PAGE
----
In January 1972, a group of Chicago women moved their secret abortion clinic into an apartment on the 11th floor of a modern lakefront highrise on South Shore Drive.
Abortion was illegal at the time. The women, part of an underground group known as Jane, opened the secret clinic almost exactly a year before the U.S. Supreme Court’s Roe v. Wade decision made abortion legal in the U.S. in January 1973.
Most abortions had been illegal in Illinois since 1867, but Illinois women had been getting necessary abortions since 1969 via Jane — the generic, easily-passed-around name for the Abortion Counseling Service of Women’s Liberation.
The women who founded Jane believed not only that abortion was often essential to a woman’s health and freedom, but that providing abortions in a women-run setting was a quintessentially feminist act that was part of women controlling their own bodies.
“The group concluded that women who cared about abortion should be the ones performing abortions,” according to The Story of Jane, a 1995 book about the group by Laura Kaplan.
The women in Jane were not only defying the law but defying standard medical practice. They had initially contracted with a man, who falsely claimed to be a physician, to perform the abortions, Duhan wrote. But by the time they set up the South Shore Drive clinic, abortions were being done by members of Jane, who did not have medical training but had learned from that man how to do the procedure.
The 22-story South Shore Drive building was only a few years old when Jane moved in. Completed in 1969, it’s a modernist concrete building with an exposed structure. Originally called the Michigan Beach apartments and now 7251 at Waters Edge, the building was designed by John Moutoussamy, the pioneering Black architect and partner at Dubin, Dubin, Black & Moutoussamy.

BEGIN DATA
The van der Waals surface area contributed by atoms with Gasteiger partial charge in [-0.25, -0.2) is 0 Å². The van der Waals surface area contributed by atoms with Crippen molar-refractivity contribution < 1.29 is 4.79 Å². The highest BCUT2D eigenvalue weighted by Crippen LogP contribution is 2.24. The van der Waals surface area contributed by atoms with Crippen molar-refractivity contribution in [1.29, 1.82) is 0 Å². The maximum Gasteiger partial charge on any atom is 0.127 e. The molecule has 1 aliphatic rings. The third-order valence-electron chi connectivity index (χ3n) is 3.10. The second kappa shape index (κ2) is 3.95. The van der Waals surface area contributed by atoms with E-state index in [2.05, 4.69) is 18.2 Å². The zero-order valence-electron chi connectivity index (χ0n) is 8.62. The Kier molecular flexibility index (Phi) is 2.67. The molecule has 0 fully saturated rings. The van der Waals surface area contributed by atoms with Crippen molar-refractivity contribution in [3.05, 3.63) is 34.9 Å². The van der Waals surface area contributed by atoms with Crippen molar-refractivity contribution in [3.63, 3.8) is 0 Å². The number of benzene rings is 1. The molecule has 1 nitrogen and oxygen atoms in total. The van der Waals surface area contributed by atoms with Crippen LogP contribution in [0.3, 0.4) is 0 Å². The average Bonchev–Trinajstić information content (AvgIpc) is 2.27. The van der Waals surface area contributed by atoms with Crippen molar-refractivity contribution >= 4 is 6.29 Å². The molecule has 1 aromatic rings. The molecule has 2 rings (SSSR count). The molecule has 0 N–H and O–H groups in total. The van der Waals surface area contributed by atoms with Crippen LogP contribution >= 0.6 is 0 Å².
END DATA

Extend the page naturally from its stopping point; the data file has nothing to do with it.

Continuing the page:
Jane’s operation had two primary locations, one known as “The Front,” where women were interviewed and where their loved ones could wait for them during the procedure, and the other “The Place,” the clinic where the procedure was done. The Front was an apartment at 5532 S. Everett in Hyde Park, and until the end of December 1971, The Place was about six blocks away at 5120 S. Hyde Park Boulevard.
When the lease ran out on the Hyde Park Boulevard apartment at the end of December 1971, a Jane member rented an 11th-floor apartment at 7251 S. South Shore Drive. On the day of the procedure, a woman would typically be driven by a Jane member from the Front to the Place. Later the same day, the patient would be driven back to the Front.
This arrangement didn’t last long. About four months after Jane began performing abortions in the South Shore apartment, on May 3, 1972, a police raid shut it down. Seven members of Jane were arrested from the two locations.
The Chicago police had been tipped on the secret location by the sister-in-law of a woman who had an abortion via Jane. They said they found records in the apartment that showed 23 women had abortions in the apartment that day, including two who were recuperating when the police arrived, and seven more were waiting. The women were all between the ages of 18 and 30, according to the Chicago Tribune’s coverage at the time.
The seven Jane members who were arrested were taken to the Burnside police station at 91st and Cottage Grove. Later they were booked downtown at the old 11th Street police headquarters.
The women’s cases were still pending when the Roe v. Wade decision came down and charges against them were dismissed.
Dennis Rodkin is the residential real estate reporter for Crain’s Chicago Business and Reset’s “What’s That Building?” contributor. Follow him @Dennis_Rodkin.
K’Von Jackson is the freelance photojournalist for Reset’s “What’s That Building?” Follow him @true_chicago.